John Calder is a remarkable man. For more than half a century, and at great cost to himself, he has championed the work of experimental writers, usually against the current of popular taste. That alone makes him a giant among the pygmies who dominate today's publishing world by following or trying to anticipate literary fashion. Even more remarkable is the fact that Calder is still at work long after most publishing moguls of his age have retired on their share options.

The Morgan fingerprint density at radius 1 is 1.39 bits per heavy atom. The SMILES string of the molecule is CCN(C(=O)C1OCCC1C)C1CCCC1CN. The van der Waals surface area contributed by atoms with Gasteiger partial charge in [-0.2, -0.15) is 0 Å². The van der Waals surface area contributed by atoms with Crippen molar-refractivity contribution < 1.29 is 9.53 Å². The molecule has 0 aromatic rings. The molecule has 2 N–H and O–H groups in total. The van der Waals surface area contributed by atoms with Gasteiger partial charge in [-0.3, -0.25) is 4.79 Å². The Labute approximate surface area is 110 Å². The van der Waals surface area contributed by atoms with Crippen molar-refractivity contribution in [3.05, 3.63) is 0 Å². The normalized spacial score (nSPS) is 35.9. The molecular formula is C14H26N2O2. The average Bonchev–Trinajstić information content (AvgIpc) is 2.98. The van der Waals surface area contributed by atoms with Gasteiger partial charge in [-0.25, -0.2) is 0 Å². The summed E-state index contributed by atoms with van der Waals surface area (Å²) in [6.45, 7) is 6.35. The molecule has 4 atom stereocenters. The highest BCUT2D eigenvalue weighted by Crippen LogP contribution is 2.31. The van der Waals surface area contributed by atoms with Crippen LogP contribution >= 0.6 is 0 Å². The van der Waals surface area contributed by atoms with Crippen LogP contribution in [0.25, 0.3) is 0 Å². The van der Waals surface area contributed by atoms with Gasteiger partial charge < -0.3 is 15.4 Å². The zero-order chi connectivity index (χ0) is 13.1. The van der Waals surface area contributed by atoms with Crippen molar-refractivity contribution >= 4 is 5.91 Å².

To judge from his new book, Calder regrets none of the troubles his dedication has brought upon him. The fact that several of his literary swans have turned out to be geese only underlines his stoicism. He knows that the essence of fruitful publishing is a willingness to take chances, driven by passionate commitment. Although some of those chances have con1.e to grief, he is still in love with literature and still excited by the honour of publishing writing he admires. And, despite the geese, he has an impressive backlist. What other small publisher in his time would have kept Borges, Artaud, Celine, Duras, Queneau , Roussel and Sarraute in print, am among others? As these names suggest, Calder has